The leader of the Catholic church in America clearly feels that, on the issue of forcing Catholic institutions to cover birth control, President Obama either misled him with assurances or reversed himself.
Take a look at this interview running today in the Wall Street Journal with a disappointed Cardinal Timothy Dolan, the archbishop of New York. Obama, as the author notes, sounds somewhat imperious and dismissive.
Mr. Obama knew that the mandate would pose difficulties for the Catholic Church, so he invited Archbishop Dolan to the Oval Office last November, shortly before the bishops’ General Assembly in Baltimore. At the end of their 45-minute discussion, the archbishop summed up what he understood as the president’s message:
“I said, ‘I’ve heard you say, first of all, that you have immense regard for the work of the Catholic Church in the United States in health care, education and charity. . . . I have heard you say that you are not going to let the administration do anything to impede that work and . . . that you take the protection of the rights of conscience with the utmost seriousness. . . . Does that accurately sum up our conversation?’ [Mr. Obama] said, ‘You bet it does.'”
The archbishop asked for permission to relay the message to the other bishops. “You don’t have my permission, you’ve got my request,” the president replied.
“So you can imagine the chagrin,” Archbishop Dolan continues, “when he called me at the end of January to say that the mandates remain in place and that there would be no substantive change, and that the only thing that he could offer me was that we would have until August. . . . I said, ‘Mr. President, I appreciate the call. Are you saying now that we have until August to introduce to you continual concerns that might trigger a substantive mitigation in these mandates?’ He said, ‘No, the mandates remain. We’re more or less giving you this time to find out how you’re going to be able to comply.’ I said, ‘Well, sir, we don’t need the [extra time]. I can tell you now we’re unable to comply.'”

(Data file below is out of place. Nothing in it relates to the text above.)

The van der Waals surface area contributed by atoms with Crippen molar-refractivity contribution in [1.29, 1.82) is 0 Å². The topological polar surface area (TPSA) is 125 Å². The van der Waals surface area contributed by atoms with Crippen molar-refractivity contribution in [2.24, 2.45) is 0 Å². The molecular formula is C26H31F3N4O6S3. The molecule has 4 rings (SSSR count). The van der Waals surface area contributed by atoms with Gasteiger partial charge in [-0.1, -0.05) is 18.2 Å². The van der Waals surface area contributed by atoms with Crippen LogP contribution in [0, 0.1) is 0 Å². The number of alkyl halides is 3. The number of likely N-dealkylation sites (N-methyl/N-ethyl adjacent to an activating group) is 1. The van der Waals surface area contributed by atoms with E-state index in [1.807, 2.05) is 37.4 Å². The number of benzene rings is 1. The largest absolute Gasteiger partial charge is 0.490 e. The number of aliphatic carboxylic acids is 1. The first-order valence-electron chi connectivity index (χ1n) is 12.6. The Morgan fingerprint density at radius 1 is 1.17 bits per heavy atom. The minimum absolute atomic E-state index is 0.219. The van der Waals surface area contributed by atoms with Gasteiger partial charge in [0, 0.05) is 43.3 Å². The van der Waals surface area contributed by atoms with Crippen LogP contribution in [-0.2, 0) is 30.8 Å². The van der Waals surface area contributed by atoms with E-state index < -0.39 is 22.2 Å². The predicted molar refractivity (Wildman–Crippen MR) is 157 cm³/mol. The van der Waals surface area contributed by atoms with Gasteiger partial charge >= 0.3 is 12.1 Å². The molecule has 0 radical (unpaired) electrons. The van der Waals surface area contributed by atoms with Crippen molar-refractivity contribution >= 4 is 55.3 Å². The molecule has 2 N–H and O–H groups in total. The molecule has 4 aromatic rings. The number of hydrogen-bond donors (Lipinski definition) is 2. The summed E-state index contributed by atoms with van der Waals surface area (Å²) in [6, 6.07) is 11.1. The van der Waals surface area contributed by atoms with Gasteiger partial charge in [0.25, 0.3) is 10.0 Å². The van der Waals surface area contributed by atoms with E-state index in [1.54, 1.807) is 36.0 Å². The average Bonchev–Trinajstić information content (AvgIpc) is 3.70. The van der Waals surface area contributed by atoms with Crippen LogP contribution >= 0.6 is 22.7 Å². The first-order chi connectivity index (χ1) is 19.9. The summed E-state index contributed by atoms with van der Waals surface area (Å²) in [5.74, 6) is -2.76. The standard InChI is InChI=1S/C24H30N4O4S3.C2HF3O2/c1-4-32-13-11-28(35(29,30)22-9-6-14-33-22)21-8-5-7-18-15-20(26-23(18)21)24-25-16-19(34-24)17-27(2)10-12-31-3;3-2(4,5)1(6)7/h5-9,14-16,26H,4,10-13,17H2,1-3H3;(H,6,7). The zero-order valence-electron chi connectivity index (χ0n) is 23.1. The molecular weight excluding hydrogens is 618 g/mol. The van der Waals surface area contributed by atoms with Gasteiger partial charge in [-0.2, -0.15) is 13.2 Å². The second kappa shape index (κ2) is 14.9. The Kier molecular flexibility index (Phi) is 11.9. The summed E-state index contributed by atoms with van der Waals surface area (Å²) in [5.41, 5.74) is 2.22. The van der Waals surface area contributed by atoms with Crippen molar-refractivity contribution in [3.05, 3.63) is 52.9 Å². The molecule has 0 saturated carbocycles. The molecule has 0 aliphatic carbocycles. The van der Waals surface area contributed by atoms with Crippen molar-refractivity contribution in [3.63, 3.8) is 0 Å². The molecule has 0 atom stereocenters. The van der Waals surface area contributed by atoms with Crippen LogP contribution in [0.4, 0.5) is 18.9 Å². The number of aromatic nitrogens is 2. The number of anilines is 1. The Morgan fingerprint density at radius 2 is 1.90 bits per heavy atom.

Dolan makes clear that the White House “compromise” on the issue is nothing of the sort – Catholic institutions still have to offer birth control, it’s just that the insurers will have to pay for them. What’s more, many of the entities are either self insured or are insured by Catholic insurers.
Dolan also regards it as an affront to religious liberty that the government decides which organizations are Catholic enough to avoid the mandate – to define the word “ministry.” Remember, churches themselves, as opposed to entities like Catholic hospitals, are not covered by the birth control requirement.
The archbishop sees a parallel irony in his dispute with Mr. Obama: “This is a strange turn of the table, that here a Catholic cardinal is defending religious freedom, the great proposition of the American republic, and the president of the United States seems to be saying that this is a less-than-important issue.”
Dolan suggests that the government intrusion will lead institutions to try to become more fully Catholic by servicing only Catholics. So far from not doing “anything to impede” the good work of Catholic institutions, non-Catholics will be left out in the cold. In certain cases, literally.
And so I guess we’ll need more government to help them.